Pregnancy is a journey, a physical journey. It's like training for a marathon for nine months and the labor is like running the marathon. Not only does working out ensure you are strong and healthy (keeping weight gain to a minimum) it also has a very positive impact on your baby’s mental and physical well-being.
Working out during your pregnancy also reduces your chances of gestational diabetes and pre-eclampsia and can ease a lot of the niggling side effects of pregnancy like constipation, swollen ankles, varicose veins, lower back soreness, sacroiliac joint pain and trouble sleeping. But most importantly it prepares the body for birth and life as a new mum which is physically very taxing on the body.
Pilates is designed to realign and re-balance the body and with so much change going on in your body during your pregnancy you need to be working out to support this change not challenge it. That’s why Pilates is a really safe and effective way to exercise during your entire pregnancy. It's even safe enough for clients to continue with their Pilates until the week their baby arrives.
Pilates is able to isolate all the important areas in a low-impact way to ensure everything is still working but the baby and mum are safe. Pilates continues to work the abdominal's and pelvic floor without the need to do sit-ups or crunches. It also strengthens the areas needed post-baby to ensure there is reduced strain on the lower and upper back.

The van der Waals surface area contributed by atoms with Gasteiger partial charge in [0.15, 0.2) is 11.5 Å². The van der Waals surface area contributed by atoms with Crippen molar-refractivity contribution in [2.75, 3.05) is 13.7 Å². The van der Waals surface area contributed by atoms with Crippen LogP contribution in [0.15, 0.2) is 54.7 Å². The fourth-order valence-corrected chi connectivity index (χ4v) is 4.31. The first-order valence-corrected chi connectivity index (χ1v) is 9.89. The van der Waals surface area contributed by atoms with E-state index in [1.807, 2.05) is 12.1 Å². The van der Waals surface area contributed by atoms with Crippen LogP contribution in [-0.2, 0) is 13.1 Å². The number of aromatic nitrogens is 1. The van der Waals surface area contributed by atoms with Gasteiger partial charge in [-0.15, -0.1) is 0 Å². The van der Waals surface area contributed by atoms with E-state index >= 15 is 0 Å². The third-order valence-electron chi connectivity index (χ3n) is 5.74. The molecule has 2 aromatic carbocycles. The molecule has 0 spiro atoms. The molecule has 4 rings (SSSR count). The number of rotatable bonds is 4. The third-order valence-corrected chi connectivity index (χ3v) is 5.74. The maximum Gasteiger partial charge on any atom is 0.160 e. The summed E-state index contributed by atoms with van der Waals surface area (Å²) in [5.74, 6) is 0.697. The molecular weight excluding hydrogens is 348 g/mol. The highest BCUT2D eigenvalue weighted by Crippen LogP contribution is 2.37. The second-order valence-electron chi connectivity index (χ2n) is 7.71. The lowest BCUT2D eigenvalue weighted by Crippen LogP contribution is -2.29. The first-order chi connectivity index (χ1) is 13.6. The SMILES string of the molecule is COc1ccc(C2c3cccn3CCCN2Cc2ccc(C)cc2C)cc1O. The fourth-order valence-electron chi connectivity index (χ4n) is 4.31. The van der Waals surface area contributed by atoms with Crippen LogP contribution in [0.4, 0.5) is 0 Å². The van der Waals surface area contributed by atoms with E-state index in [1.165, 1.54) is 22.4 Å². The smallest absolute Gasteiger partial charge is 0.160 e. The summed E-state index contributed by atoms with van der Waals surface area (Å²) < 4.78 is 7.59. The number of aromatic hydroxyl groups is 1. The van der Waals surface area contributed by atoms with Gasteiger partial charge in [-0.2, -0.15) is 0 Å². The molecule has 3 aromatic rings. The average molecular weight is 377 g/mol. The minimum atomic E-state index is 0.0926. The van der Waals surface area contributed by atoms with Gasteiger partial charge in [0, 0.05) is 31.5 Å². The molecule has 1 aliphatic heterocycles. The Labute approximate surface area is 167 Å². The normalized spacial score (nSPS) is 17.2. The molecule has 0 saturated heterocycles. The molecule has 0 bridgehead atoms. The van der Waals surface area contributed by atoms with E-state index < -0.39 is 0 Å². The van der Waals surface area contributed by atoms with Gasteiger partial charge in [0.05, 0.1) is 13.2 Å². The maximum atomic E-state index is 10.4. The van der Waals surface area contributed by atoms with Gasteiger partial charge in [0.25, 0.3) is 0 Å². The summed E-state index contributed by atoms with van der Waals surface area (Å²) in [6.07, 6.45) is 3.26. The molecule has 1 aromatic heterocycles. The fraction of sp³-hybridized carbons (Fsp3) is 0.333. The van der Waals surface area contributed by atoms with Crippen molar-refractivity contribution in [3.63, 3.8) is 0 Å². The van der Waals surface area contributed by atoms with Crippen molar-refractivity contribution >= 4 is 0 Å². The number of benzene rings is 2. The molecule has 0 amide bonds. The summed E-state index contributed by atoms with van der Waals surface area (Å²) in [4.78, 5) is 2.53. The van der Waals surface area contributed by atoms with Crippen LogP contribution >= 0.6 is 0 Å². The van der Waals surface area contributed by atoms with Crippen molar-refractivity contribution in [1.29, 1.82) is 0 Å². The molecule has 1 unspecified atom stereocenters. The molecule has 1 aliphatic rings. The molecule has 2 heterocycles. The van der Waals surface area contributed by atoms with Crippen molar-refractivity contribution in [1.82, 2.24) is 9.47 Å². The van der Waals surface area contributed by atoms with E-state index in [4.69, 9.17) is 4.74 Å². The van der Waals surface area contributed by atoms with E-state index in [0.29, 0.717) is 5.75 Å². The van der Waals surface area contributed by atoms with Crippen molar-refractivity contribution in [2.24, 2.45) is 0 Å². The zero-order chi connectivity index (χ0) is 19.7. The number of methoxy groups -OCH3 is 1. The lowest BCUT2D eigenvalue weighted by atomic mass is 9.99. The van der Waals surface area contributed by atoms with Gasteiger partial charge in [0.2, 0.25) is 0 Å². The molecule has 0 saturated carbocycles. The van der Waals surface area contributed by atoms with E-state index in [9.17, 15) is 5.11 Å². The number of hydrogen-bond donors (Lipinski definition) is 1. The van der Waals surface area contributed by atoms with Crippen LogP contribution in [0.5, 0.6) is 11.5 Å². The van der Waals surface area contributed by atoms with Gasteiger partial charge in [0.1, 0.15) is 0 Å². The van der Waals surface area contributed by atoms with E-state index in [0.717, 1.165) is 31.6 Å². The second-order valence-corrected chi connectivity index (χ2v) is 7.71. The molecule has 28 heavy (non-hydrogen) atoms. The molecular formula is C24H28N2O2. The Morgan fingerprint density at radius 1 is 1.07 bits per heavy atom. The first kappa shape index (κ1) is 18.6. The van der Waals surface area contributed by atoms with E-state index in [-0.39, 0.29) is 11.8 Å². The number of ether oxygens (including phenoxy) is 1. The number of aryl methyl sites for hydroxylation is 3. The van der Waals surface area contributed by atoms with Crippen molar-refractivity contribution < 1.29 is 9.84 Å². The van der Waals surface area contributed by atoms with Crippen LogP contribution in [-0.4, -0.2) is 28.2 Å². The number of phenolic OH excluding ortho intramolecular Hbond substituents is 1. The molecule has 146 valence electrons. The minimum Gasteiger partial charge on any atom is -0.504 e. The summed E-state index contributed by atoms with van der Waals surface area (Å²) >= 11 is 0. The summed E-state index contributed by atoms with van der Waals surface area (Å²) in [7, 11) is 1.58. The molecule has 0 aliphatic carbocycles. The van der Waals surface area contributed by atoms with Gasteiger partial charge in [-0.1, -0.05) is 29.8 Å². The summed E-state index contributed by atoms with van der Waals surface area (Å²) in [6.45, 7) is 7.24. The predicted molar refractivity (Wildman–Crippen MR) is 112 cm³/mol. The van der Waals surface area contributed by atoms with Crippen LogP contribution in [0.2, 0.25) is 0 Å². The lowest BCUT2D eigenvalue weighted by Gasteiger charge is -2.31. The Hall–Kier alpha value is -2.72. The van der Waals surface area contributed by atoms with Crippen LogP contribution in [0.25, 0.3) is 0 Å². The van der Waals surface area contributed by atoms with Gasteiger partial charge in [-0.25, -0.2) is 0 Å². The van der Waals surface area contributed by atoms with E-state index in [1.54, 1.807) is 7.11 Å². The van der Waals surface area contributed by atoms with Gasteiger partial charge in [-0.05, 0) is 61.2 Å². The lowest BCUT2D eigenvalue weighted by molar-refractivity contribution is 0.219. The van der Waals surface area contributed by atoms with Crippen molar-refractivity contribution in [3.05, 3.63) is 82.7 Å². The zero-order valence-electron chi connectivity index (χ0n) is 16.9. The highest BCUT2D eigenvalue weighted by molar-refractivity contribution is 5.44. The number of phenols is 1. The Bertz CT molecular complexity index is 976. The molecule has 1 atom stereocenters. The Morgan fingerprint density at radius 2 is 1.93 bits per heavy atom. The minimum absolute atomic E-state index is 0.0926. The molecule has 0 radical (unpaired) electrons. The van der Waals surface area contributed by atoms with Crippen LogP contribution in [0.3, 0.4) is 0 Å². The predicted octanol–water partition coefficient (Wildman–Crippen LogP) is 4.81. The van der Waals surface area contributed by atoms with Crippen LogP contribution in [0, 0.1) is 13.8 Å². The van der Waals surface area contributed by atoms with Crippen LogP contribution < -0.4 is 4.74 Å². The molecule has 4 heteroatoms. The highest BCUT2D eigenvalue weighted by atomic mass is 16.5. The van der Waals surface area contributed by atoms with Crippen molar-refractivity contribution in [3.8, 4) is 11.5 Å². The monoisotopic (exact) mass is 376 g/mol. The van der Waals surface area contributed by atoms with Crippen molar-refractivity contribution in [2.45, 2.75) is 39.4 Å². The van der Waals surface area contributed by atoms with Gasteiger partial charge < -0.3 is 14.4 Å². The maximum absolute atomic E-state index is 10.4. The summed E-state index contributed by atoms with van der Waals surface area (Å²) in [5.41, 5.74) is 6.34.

Once you fall pregnant, what is happening to your stomach muscles?
In the beginning nothing really happens to your tummy muscles, instead we begin to feel a little more bloated and different, this is mainly due to the hormones our body is excreting, but there is no real impact on your stomach muscles at this stage. During your second and third trimester however your abdominal's can separate down the connective tissue called the linea alba. This is where the left-hand side and right-hand side of your rectus abdominal begin to move apart allowing room for your baby and uterus to continue growing. It is very common for your abdominal's to separate and what most women do not realise is that they actually need to work the muscles back together after birth. I like to call it "closing the gap”.
Will the stomach ever go back to pre-baby form?
Yes, yes, yes and if anyone has ever told you otherwise come and see us. The most important thing is to take it slow and make sure you reengage your abdominal's the right way. If you have had abdominal separation after birth, make sure there is no flexion of your upper spine (no chest lifts or sit-ups) when working out until it is closed.
If done the right way, it takes about three months for the abdominal wall to reengage. But we work to a nine-month calendar. Nine months pregnant and nine months to recover and get your body back. If the abdominal connection is rushed, the separation can remain and you may never fully achieve a closed abdominal wall. Some people think it is not possible but it is. It really upsets us to think that as females we think we cannot regain our pre-baby body and that we are always going to have a saggy tummy with little or no tone. The only reason this would happen is if you do not “close the gap" and you train your abdominal wall to remain apart.
How often should women be exercising after having baby?
Fifteen minutes a day three to four times a week, working towards one hour three times a week is ideal. This can be really hard for new mums but attending a class where you can take home some exercises is really important. The time out of the house and on your own is also really important for your mental well-being too.